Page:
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Is technology still the edge for FinTechs?

Now IT development costs are so low for start-ups I feel that technology is no longer the key edge for FinTechs.

I read an interesting press release recently from an early stage vendor who was just announcing a strategic partnership with a large data vendor. I found it particularly interesting because they touch on the nub of the challenge that many FinTechs are facing. Despite the Tech part of the FinTech name, great Technology is now rarely the differentiator. Why is this? To a very large extent it is because of the Cloud and Open source software.

Until recently, it would have taken many millions of pounds/dollars or Euros just to get an enterprise up and running. Start-ups would have had to buy - “Oracle database licenses, UNIX servers, a Sun Solaris operating system, loads of web servers/cabinets/coolers, load balancers, EMC storage, disk mirrors for redundancy,” and that was just for starters. 

Today, start-ups don’t need any of that. Nowadays one or two people can start their company without the large upfront costs that meant you needed to go to the VC industry. Time spent fundraising can now be diverted to building solutions. Amazon Web Services & Open Source give today’s firms cost-effective scale and speed that previous generations could only dream about.

However, that has created a lot of great technology and products looking for clients and revenues. The downside of bypassing the traditional fundraising is that many early stage firms have not been pushed on where their clients are going to come from and how they will win them. Their pitches have moved from raising money to build product to raising money to buy more runway time. Their focus has not been on building the customer base, relying on the principle of “Build it and they will come”.

This, however, is not a strategy for success. A shift in buyers’ perspectives has taken place. Their interest has moved from the technology that underpins the product (although the product demonstrably needs to be well built and scalable) to the company and its sustainability (will this firm survive to service me with their product).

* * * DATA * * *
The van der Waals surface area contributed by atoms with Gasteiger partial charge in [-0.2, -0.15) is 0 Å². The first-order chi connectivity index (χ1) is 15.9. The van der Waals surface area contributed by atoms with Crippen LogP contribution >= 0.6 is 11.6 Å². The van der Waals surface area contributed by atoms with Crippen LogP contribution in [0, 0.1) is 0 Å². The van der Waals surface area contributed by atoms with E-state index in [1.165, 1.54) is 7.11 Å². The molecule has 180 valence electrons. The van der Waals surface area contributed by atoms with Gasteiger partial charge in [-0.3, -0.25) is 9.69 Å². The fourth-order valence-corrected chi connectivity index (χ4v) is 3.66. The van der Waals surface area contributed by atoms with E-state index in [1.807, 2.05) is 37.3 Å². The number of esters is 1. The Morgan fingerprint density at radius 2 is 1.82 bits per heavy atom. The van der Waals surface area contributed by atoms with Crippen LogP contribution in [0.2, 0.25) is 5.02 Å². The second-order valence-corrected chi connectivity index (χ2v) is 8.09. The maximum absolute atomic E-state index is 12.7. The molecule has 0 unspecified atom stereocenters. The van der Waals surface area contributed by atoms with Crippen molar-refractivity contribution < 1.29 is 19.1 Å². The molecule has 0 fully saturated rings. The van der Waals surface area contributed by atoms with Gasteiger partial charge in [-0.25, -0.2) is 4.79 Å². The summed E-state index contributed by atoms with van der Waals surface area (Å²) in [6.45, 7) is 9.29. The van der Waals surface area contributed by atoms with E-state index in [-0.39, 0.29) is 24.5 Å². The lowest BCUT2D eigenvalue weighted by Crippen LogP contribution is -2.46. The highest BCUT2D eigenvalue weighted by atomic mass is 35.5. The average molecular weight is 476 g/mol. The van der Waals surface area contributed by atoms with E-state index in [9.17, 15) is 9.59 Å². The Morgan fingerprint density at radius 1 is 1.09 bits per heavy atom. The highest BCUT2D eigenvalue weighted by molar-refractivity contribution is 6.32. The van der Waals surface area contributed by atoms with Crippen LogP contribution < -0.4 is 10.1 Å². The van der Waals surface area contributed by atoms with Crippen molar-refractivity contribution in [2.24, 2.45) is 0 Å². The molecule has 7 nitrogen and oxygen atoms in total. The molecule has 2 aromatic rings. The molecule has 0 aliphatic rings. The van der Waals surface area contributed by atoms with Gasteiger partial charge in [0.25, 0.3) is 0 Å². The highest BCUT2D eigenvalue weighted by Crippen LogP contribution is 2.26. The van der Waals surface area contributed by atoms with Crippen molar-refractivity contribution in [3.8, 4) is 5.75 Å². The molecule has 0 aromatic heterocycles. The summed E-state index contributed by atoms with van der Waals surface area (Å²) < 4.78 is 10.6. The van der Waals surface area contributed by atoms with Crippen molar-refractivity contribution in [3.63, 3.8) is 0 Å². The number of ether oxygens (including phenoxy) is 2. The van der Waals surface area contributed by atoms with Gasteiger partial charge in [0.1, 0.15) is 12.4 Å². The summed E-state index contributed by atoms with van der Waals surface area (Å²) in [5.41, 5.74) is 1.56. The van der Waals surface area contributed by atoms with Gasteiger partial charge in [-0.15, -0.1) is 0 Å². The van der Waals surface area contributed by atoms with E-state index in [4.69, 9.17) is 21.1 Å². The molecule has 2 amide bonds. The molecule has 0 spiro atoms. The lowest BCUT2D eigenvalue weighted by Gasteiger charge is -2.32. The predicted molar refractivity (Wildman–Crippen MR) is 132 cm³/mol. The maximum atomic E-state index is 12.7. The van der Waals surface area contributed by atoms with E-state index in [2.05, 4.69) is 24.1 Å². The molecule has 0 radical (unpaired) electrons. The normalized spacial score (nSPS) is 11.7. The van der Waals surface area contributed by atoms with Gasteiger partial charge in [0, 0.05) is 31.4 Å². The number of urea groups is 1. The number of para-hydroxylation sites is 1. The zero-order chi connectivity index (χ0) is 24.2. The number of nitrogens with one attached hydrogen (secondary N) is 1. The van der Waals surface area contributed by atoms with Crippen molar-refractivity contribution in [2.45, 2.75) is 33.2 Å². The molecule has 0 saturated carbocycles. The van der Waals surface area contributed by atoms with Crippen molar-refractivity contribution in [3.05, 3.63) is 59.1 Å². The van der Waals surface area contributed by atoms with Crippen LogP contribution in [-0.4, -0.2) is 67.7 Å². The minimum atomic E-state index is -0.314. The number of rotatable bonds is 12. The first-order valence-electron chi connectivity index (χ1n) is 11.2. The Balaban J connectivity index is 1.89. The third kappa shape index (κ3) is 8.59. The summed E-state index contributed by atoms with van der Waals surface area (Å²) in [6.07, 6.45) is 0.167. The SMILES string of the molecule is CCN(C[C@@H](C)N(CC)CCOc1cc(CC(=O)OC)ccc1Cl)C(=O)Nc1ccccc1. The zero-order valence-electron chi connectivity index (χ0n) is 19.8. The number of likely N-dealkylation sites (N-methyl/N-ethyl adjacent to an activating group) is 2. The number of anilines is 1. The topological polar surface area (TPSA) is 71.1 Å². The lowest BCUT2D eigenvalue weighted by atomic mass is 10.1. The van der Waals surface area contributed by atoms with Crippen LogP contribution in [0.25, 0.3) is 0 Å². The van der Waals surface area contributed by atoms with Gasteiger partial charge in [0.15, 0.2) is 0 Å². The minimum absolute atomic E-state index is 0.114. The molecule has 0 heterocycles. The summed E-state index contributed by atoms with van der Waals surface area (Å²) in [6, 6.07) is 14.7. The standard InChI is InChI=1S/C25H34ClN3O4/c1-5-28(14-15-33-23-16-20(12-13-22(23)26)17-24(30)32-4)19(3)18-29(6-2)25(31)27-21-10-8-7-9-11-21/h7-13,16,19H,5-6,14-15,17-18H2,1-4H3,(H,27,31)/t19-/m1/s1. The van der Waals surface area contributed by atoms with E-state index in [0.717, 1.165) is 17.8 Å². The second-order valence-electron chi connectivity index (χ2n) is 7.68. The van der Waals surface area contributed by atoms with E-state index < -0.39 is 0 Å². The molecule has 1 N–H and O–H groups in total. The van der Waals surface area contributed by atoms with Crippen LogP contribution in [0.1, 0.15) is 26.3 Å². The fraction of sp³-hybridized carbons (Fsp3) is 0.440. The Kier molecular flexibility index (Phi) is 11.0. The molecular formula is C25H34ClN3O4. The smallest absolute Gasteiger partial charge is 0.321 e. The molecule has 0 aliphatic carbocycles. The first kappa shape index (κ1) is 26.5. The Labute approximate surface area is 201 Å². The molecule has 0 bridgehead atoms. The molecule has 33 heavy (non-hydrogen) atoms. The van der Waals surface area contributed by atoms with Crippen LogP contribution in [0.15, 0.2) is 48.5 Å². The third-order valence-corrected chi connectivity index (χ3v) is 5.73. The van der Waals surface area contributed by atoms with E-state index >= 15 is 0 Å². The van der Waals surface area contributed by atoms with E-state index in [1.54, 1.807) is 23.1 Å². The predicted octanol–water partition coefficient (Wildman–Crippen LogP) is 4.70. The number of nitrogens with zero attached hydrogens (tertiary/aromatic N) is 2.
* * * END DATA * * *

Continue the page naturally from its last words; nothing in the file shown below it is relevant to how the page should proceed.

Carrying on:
It may appear counterintuitive in this age of technology but the key differentiator between product companies is quality of execution. It’s exceptionally difficult to talk about superior technology as the long term competitive edge today. Instead, it’s really about the capabilities within the business, which usually comes down to the people, the plan and a good dose of adaptability.

So, how do you get that edge? You need a roadmap for where you are going. You need to manage effectual decision making effectively. You need relentless client focus and above all you need sales. If your system is not in full scale implementation it is hard to claim technical superiority.

This is particularly important because FinTechs (like all companies) are affected by the business cycle and the transitional economics of a disrupted commercial sector.

The rewards can be high for those who get it right, but management risk factors are also high in a volatile economy. Growth itself is a risk as well as the opportunity.

Research by the team at The Disruption House shows that small businesses are at their most vulnerable when they are growing. As they grow more rapidly: they become increasingly vulnerable.

They find that to begin a business and grow it successfully - requires exceptional personal abilities in the leadership team. It also needs management teams and employees to function effectively as a group supported by the best possible advice, to facilitate making the right calls in a changing environment.

Sustainable advantage comes when a firm gets enough customers on board quickly enough with no major failings or bugs or dangers to the client business process. It is far better to think in terms of the level of service that you will provide to customers as your competitive differentiator, rather than to rely on the technology alone.

 

 

 

 

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